The vision of our committee’s recommendations is based on increasing access to higher education and research, enhancing the quality of education and research and ensuring equity in higher education. Separate universities help maintain homogeneity, whereby knowledge may be consolidated and codified into concise and interdependent academic formulations.
For academic ordering of knowledge and developing social structures, it is essential to differentiate, for example, the matured sciences such as physics, and arts and humanities, for instance, education or sociology. There is a high level of divergence regarding what constitutes knowledge. Further consensus is required in theory, method, techniques and practices. It is essential thus to differentiate the applied fields such as law and engineering and the pure fields such as mathematics and physics.
Hence, specialised universities are meant to enhance the quality and research opportunities and help the students out with employability. (Appointments of Vice-Chancellor and others are by-products.)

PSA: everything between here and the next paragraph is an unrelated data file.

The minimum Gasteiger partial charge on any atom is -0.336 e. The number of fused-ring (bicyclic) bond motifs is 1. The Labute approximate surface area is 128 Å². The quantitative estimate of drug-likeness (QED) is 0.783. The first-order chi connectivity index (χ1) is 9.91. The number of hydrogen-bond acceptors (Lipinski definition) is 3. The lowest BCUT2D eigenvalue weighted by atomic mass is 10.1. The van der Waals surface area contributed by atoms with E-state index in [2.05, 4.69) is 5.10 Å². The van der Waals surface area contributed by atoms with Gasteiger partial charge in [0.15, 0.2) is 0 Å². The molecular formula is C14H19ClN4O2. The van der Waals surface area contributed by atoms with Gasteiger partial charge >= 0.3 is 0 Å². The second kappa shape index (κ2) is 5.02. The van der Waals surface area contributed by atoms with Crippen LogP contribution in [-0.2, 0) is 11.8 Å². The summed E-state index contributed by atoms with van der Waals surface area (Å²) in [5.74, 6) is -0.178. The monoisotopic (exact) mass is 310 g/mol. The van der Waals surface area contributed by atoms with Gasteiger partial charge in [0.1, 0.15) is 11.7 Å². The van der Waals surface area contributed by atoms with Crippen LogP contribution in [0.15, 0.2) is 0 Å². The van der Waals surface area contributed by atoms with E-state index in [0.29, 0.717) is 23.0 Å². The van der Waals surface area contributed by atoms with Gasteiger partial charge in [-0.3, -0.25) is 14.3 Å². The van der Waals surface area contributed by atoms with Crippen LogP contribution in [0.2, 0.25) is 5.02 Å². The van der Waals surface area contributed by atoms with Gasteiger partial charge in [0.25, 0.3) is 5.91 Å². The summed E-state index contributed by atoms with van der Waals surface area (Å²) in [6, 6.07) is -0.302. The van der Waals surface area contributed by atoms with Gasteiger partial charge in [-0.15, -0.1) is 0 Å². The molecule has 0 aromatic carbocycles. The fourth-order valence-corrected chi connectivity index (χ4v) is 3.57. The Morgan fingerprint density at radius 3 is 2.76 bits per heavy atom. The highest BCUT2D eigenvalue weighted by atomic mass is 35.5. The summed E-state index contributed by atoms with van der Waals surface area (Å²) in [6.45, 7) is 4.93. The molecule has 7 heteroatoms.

The committee has mooted the concept of college cluster multiple campus universities in place of the affiliation system. The cluster experiment of the previous Left Democratic Front government did not take off. What makes you confident that things will be different this time round?
The cluster scheme suggested by the previous council is different from the one suggested in this committee. The protest against the previous attempts at clustering was with sharing of resources among colleges within a geographical area. The colleges also had reservations about loss of institutional discipline.
The Tareen committee has suggested the formation of College Cluster Multiple Campus Universities; at least one per district. All colleges in that district would be members of that cluster. Each college is to be headed by a dean and each college campus would be an autonomous entity of such a university. This is in tune with 12th Plan proposal of the UGC and substantial Central funding can be had for such a venture.
There is next to no political consensus in Kerala on the need for a unified university Act. Why make a recommendation that is almost certain to run into political heat?